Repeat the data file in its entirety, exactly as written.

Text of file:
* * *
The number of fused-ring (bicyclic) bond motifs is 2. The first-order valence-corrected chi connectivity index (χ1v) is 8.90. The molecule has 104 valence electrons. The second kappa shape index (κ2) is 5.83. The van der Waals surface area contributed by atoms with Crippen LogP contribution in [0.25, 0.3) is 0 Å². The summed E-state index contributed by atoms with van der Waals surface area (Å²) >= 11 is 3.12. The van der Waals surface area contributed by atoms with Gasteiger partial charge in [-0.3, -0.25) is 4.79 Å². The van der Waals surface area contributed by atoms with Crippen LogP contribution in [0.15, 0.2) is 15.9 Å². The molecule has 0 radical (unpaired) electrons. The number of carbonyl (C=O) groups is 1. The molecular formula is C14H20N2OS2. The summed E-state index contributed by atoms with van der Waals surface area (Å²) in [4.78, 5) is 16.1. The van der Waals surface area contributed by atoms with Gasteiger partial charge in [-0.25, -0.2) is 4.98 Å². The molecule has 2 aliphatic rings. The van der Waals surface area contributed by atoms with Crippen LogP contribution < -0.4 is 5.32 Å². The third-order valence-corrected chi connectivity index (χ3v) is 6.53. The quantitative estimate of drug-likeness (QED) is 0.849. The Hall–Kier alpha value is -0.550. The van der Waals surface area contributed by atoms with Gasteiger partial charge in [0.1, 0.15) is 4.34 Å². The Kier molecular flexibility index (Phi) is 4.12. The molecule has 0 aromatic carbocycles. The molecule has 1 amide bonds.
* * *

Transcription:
The number of fused-ring (bicyclic) bond motifs is 2. The first-order valence-corrected chi connectivity index (χ1v) is 8.90. The molecule has 104 valence electrons. The second kappa shape index (κ2) is 5.83. The van der Waals surface area contributed by atoms with Crippen LogP contribution in [0.25, 0.3) is 0 Å². The summed E-state index contributed by atoms with van der Waals surface area (Å²) >= 11 is 3.12. The van der Waals surface area contributed by atoms with Gasteiger partial charge in [-0.3, -0.25) is 4.79 Å². The van der Waals surface area contributed by atoms with Crippen LogP contribution in [0.15, 0.2) is 15.9 Å². The molecule has 0 radical (unpaired) electrons. The number of carbonyl (C=O) groups is 1. The molecular formula is C14H20N2OS2. The summed E-state index contributed by atoms with van der Waals surface area (Å²) in [4.78, 5) is 16.1. The van der Waals surface area contributed by atoms with Gasteiger partial charge in [-0.25, -0.2) is 4.98 Å². The molecule has 2 aliphatic rings. The van der Waals surface area contributed by atoms with Crippen LogP contribution < -0.4 is 5.32 Å². The third-order valence-corrected chi connectivity index (χ3v) is 6.53. The quantitative estimate of drug-likeness (QED) is 0.849. The Hall–Kier alpha value is -0.550. The van der Waals surface area contributed by atoms with Gasteiger partial charge in [0.1, 0.15) is 4.34 Å². The Kier molecular flexibility index (Phi) is 4.12. The molecule has 0 aromatic carbocycles. The molecule has 1 amide bonds.